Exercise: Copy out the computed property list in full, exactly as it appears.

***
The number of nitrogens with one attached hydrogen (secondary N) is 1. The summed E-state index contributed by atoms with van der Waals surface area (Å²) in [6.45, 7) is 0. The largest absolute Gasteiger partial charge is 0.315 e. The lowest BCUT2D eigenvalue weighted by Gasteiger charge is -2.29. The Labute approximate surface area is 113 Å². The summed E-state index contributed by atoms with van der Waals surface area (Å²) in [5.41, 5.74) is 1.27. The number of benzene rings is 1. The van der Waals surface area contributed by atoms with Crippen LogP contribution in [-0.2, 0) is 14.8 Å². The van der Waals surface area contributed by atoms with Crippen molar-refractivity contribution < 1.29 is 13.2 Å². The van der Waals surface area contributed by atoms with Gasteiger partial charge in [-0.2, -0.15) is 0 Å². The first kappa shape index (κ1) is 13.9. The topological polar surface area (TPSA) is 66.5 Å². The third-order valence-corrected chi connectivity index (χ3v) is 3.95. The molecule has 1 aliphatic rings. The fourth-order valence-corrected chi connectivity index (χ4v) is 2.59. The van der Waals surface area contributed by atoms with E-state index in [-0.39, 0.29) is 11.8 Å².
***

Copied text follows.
The number of nitrogens with one attached hydrogen (secondary N) is 1. The summed E-state index contributed by atoms with van der Waals surface area (Å²) in [6.45, 7) is 0. The largest absolute Gasteiger partial charge is 0.315 e. The lowest BCUT2D eigenvalue weighted by Gasteiger charge is -2.29. The Labute approximate surface area is 113 Å². The summed E-state index contributed by atoms with van der Waals surface area (Å²) in [5.41, 5.74) is 1.27. The number of benzene rings is 1. The van der Waals surface area contributed by atoms with Crippen LogP contribution in [-0.2, 0) is 14.8 Å². The van der Waals surface area contributed by atoms with Crippen molar-refractivity contribution < 1.29 is 13.2 Å². The van der Waals surface area contributed by atoms with Gasteiger partial charge in [-0.2, -0.15) is 0 Å². The first kappa shape index (κ1) is 13.9. The topological polar surface area (TPSA) is 66.5 Å². The third-order valence-corrected chi connectivity index (χ3v) is 3.95. The molecule has 1 aliphatic rings. The fourth-order valence-corrected chi connectivity index (χ4v) is 2.59. The van der Waals surface area contributed by atoms with E-state index in [-0.39, 0.29) is 11.8 Å².